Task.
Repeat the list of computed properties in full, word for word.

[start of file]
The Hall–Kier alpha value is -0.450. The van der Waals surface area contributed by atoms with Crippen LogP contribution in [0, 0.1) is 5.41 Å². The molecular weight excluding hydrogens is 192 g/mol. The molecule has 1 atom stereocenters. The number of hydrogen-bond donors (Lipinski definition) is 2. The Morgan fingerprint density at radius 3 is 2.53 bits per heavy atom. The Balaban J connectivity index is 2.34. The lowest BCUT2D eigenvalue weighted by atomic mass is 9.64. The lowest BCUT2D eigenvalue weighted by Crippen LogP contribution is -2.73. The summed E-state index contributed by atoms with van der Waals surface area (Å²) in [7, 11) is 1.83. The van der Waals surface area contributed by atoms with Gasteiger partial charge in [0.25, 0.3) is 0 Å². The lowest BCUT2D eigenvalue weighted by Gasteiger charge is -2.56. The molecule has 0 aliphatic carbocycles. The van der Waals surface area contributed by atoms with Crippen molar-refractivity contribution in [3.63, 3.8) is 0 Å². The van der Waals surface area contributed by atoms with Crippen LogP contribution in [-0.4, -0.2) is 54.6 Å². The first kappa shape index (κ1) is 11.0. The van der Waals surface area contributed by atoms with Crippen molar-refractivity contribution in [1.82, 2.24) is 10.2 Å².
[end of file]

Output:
The Hall–Kier alpha value is -0.450. The van der Waals surface area contributed by atoms with Crippen LogP contribution in [0, 0.1) is 5.41 Å². The molecular weight excluding hydrogens is 192 g/mol. The molecule has 1 atom stereocenters. The number of hydrogen-bond donors (Lipinski definition) is 2. The Morgan fingerprint density at radius 3 is 2.53 bits per heavy atom. The Balaban J connectivity index is 2.34. The lowest BCUT2D eigenvalue weighted by atomic mass is 9.64. The lowest BCUT2D eigenvalue weighted by Crippen LogP contribution is -2.73. The summed E-state index contributed by atoms with van der Waals surface area (Å²) in [7, 11) is 1.83. The van der Waals surface area contributed by atoms with Gasteiger partial charge in [0.25, 0.3) is 0 Å². The lowest BCUT2D eigenvalue weighted by Gasteiger charge is -2.56. The molecule has 0 aliphatic carbocycles. The van der Waals surface area contributed by atoms with Crippen molar-refractivity contribution in [3.63, 3.8) is 0 Å². The van der Waals surface area contributed by atoms with Crippen LogP contribution in [-0.4, -0.2) is 54.6 Å². The first kappa shape index (κ1) is 11.0. The van der Waals surface area contributed by atoms with Crippen molar-refractivity contribution in [1.82, 2.24) is 10.2 Å².